Do Chameleons Lay Eggs or Give Live Birth

Most chameleons lay eggs to reproduce. However, there are a few expectations to this rule. Some species of chameleons lay eggs, and others give live birth.

These two can be categorized as oviparous and ovoviviparous; those species that lay eggs directly to the ground are oviparous. Others lay eggs inside their bodies that later hatch inside them and consequently take live birth.

Oviparous Chameleons: Egg-Laying Species

Oviparity, the most prevalent mode of reproduction among chameleons, involves the female laying fertilized eggs directly into the environment. The time between mating and laying can range from three to six weeks, depending on the species1.

Notably, the Panther Chameleon exhibits a unique behavior post-mating: the female ceases eating for about 10-15 days. This fasting period is an indication that she’s preparing to lay eggs. If in captivity, it’s advisable to offer a laying bin to create a suitable environment for egg deposition.

The medium for egg-laying should be slightly moist, enabling the female to comfortably dig a tunnel for her eggs. A female failing to find a suitable egg-laying site may experience egg retention, a fatal condition.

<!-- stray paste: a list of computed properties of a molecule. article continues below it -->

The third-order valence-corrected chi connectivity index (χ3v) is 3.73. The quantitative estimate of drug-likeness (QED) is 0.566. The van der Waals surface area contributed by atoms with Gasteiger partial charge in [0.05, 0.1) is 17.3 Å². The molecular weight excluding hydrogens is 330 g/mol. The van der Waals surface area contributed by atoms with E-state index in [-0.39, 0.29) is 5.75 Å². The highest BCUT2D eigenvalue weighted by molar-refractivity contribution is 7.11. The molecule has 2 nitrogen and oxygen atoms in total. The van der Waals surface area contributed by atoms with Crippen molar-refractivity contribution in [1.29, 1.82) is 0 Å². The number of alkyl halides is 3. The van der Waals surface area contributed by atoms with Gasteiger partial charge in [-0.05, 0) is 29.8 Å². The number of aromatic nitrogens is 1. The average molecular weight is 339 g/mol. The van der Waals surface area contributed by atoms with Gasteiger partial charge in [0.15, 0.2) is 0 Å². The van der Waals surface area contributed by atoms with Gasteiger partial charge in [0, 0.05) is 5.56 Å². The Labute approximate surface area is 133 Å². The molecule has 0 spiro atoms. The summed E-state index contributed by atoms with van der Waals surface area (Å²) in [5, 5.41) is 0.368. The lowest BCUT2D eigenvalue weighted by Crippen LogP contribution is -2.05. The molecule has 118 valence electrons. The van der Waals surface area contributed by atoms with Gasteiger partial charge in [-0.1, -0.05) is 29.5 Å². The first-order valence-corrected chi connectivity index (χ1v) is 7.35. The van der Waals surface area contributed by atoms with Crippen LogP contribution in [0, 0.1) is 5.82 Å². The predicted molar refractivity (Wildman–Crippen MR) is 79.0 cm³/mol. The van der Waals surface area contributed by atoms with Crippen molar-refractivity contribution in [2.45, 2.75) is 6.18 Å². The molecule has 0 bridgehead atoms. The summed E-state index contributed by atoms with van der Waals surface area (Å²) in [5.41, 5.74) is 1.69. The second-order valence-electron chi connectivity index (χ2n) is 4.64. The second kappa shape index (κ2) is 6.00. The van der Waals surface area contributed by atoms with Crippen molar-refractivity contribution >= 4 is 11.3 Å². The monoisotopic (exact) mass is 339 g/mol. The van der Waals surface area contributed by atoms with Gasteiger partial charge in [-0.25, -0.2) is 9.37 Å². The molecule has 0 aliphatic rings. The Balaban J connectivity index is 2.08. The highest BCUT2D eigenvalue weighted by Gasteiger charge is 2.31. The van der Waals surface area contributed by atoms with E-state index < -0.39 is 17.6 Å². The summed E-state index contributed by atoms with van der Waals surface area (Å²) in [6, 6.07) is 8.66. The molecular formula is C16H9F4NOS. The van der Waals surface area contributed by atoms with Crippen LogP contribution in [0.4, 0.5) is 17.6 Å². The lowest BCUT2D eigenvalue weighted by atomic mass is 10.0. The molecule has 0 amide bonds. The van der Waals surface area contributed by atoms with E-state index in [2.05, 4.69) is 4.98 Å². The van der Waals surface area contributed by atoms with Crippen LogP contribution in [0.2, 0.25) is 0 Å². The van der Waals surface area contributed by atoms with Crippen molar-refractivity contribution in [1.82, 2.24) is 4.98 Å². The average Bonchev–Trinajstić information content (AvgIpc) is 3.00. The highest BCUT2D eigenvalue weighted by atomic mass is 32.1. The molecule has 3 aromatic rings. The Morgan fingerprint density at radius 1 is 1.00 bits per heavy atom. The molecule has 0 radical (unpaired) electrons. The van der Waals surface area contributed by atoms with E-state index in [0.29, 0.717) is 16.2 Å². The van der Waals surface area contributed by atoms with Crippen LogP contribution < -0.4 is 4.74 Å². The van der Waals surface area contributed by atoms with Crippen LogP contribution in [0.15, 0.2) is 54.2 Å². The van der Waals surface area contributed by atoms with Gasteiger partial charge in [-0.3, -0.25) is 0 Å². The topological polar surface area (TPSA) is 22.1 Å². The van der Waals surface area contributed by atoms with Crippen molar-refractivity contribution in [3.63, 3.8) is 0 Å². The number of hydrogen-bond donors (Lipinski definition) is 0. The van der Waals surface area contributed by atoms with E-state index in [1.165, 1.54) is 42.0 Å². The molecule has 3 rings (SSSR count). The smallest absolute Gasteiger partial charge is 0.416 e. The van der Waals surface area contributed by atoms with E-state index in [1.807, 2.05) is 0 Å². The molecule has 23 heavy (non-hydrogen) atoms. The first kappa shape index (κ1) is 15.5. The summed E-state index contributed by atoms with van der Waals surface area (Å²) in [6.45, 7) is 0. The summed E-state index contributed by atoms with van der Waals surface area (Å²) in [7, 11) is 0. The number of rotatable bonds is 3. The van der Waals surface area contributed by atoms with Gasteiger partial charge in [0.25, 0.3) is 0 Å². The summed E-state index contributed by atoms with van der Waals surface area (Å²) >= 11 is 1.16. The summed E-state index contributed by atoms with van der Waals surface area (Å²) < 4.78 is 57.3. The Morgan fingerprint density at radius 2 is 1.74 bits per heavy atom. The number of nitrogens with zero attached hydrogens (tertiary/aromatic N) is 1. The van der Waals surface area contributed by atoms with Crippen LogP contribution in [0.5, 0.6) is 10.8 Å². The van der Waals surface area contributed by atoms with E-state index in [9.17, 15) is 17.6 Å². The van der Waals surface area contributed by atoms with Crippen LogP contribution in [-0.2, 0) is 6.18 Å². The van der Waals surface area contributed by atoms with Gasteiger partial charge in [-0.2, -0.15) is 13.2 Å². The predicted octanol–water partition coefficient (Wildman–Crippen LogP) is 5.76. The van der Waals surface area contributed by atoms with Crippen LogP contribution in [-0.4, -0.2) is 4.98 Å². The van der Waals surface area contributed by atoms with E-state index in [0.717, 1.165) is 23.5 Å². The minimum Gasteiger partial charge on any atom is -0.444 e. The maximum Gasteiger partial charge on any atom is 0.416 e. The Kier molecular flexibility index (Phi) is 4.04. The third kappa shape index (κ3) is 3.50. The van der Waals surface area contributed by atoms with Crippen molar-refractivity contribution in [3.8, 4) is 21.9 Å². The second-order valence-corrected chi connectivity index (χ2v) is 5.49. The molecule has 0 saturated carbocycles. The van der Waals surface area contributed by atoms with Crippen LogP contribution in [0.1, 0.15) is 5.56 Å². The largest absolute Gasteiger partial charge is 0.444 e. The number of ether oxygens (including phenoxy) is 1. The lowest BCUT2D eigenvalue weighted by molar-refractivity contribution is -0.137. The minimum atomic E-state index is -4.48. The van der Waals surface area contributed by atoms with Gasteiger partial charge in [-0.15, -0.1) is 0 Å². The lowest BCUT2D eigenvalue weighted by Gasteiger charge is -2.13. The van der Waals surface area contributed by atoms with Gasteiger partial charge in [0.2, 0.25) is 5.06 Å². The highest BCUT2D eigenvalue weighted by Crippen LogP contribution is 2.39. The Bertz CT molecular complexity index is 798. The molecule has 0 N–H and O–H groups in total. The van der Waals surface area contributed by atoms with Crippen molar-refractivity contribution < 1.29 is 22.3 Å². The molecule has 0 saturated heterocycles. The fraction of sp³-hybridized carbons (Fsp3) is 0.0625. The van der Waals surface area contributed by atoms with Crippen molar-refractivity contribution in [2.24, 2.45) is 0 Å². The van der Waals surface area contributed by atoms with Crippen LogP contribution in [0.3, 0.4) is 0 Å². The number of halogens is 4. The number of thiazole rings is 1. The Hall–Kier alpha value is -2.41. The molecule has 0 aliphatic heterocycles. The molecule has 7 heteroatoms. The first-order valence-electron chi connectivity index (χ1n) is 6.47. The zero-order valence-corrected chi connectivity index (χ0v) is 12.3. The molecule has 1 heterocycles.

In a single year, an oviparous female can lay multiple broods and even produce unfertilized eggs if not mated with a male.

Ovoviviparous Chameleons: Live-Birth Species

Chameleons offer a remarkable exception in the reptile world: certain species, like the Jackson’s Chameleon, give live birth. This ovoviviparous reproduction entails the female retaining eggs internally without a shell, enabling embryos to develop within her body.

During this gestation period, which lasts approximately four to six months, the embryos receive nutrients by attaching to the yolk inside the female’s body. At birth, the babies are encased in a thick, sticky membrane, which the mother affixes to a branch. Subsequently, the young emerge from this protective covering.

When Do Chameleons Start Laying Eggs?